Tuesday

16th Apr 2024

Brexit Briefing

May’s Maggie moment

  • If Thatcher was the patron of British euroscepticism, May is certainly carrying her torch. (Photo: Number 10/Flickr)

Out of the single Market, out of the clutches of the European Court of Justice, probably out of the customs union.

"Out, out, out." Maggie Thatcher would have loved it. Theresa May’s speech to ambassadors on Tuesday (17 January) carried more than a hint of the Iron Lady’s famous (or infamous) Bruges speech in 1988 which rejected the concept of European integration.

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If Thatcher was the patron of British euroscepticism, May is certainly carrying her torch.

The dominant reaction of pro-EU politicians in the UK, and their counterparts across the EU, was of dismay, particularly at the warning that the UK could threaten a tax and trade war if the EU tries to offer a “punitive” deal.

Neither the content nor the tone of May’s remarks should have surprised anyone.

Since becoming prime minister last July, May has been consistent that control of immigration trumps economic self-interest. That was one of the main messages from voters in June. As a result, there’s not much to negotiate. The UK will not concede any ground on freedom of movement, and neither, for its part, will the rest of Europe. It was inevitable that staying in the single market was a non-starter.

Seismic shift

It is, still, a seismic shift in political priorities. For at least a generation, British politicians have put economic growth at the front and centre of their manifestos. Not any more.

As Charles Grant of the Centre for European Reform put it, “governments and businesses in many parts of the world will understand the essence of May’s Brexit strategy to be this: what matters is limiting free movement of labour and the rulings of foreign courts, and the price to be paid – the result of lower levels of trade and investment with the EU – of slower economic growth, is too bad.”

Aside from the clarity offered on the UK’s position outside the single market, the government also seeks clear guarantees on the status of UK citizens living in Europe and EU citizens living in the UK.

Yet there are still plenty of grey areas. The door remains open to the UK opting in to parts of the customs union, while the reference to contributing to "some programmes" in the EU budget also gives both sides some wiggle room.

The main "known unknowns" are likely to be the transitional arrangements – referred to by May as a "phased period of implementation".

Give and take

On a raft of issues ranging from trade and financial services to criminal justice and migration, the UK will hope to negotiate an “economically rational” deal to "avoid a disruptive cliff edge."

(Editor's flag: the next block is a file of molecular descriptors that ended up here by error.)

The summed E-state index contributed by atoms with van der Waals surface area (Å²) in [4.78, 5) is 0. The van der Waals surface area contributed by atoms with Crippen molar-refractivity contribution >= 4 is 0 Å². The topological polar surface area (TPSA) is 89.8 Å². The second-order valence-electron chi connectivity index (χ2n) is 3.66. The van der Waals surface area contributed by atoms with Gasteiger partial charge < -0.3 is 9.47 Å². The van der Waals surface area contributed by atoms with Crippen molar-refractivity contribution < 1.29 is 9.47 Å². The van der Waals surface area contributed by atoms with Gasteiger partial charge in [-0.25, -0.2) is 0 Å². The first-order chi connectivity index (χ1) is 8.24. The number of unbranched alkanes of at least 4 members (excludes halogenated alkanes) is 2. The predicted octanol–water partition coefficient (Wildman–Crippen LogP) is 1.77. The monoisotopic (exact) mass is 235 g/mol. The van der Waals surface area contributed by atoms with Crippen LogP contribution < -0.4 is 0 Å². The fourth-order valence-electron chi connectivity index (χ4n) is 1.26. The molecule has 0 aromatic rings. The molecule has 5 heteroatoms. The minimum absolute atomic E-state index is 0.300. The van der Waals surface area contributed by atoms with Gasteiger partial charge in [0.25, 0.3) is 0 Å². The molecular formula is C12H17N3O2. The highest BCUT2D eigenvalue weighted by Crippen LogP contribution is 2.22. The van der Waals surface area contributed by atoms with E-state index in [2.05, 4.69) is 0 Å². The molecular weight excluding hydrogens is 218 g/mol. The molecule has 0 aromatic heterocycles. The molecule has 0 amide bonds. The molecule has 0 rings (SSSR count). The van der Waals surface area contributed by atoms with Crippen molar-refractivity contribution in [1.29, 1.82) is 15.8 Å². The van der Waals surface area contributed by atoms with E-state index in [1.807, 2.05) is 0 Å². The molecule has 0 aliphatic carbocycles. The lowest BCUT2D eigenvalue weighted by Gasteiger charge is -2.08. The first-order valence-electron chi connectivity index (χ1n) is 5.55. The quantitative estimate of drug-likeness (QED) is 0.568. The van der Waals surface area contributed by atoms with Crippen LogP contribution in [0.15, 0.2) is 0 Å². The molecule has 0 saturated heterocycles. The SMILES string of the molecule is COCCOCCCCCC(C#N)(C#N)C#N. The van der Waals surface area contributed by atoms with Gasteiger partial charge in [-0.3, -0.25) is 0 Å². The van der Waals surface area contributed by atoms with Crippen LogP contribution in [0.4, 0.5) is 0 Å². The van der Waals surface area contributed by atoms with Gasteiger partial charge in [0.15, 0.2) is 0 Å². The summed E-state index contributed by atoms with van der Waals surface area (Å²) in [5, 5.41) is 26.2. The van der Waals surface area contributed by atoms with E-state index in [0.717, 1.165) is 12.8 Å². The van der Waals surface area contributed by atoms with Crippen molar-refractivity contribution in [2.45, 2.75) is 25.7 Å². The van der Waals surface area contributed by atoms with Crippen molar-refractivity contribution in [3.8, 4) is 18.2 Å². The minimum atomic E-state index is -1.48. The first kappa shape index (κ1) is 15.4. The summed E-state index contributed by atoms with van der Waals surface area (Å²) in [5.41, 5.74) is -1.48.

What is less clear is where the UK will be prepared to compromise. May has taken the position, taken by "hard Brexit" supporters, that the rest of Europe will lose more than the UK from a “calamitous” negotiation.

This is all well and good. But a negotiation, by definition, involves "give" as well as "take", and nobody south of Dover thinks that the UK is in a strong enough position to dictate the terms of the divorce.

If May faces several years of hard-ball negotiations with EU leaders, she also faces several domestic hurdles.

The rejection of single market membership makes a second Scottish referendum on independence far more likely. But the promise of a Parliament vote on the final deal is the main political hostage to fortune. What happens if MPs don’t support it?

Bumps on the Brexit road

Either way, pro-EU campaigners will use this mechanism to keep alive the possibility of a second referendum, especially if there is evidence that Britons are changing their minds about leaving the EU between now and spring 2019.

If that helps Remain supporters to sleep at night it comes with a caveat. May’s "hard Brexit" stance has been strengthened by the fact that, for the moment, there is no sign that Brexit carries a significant, or personal, price tag. If the EU is perceived to have offered a punitive deal, then a referendum rerun could see Britons give another V-sign in the direction of Brussels, and deliver an even more emphatic victory for Brexit.

May’s team won’t be thinking about the risks of a Parliament vote. She has given herself the two year deadline provided by Article 50 - a life-time in political terms – and the UK tabloids, and right-wing media, who backed the Leave campaign, are united in their support for their new heroine.

But as David Cameron found, self-imposed deadlines dependent on negotiations with 27 other countries are fraught with uncertainty. There are bound to be plenty of bumps on the road towards Brexit.

Benjamin Fox, a former reporter for EUobserver, is a consultant with Sovereign Strategy, a London-based PR firm, and a freelance writer.

Disclaimer

The views expressed in this opinion piece are the author's, not those of EUobserver.

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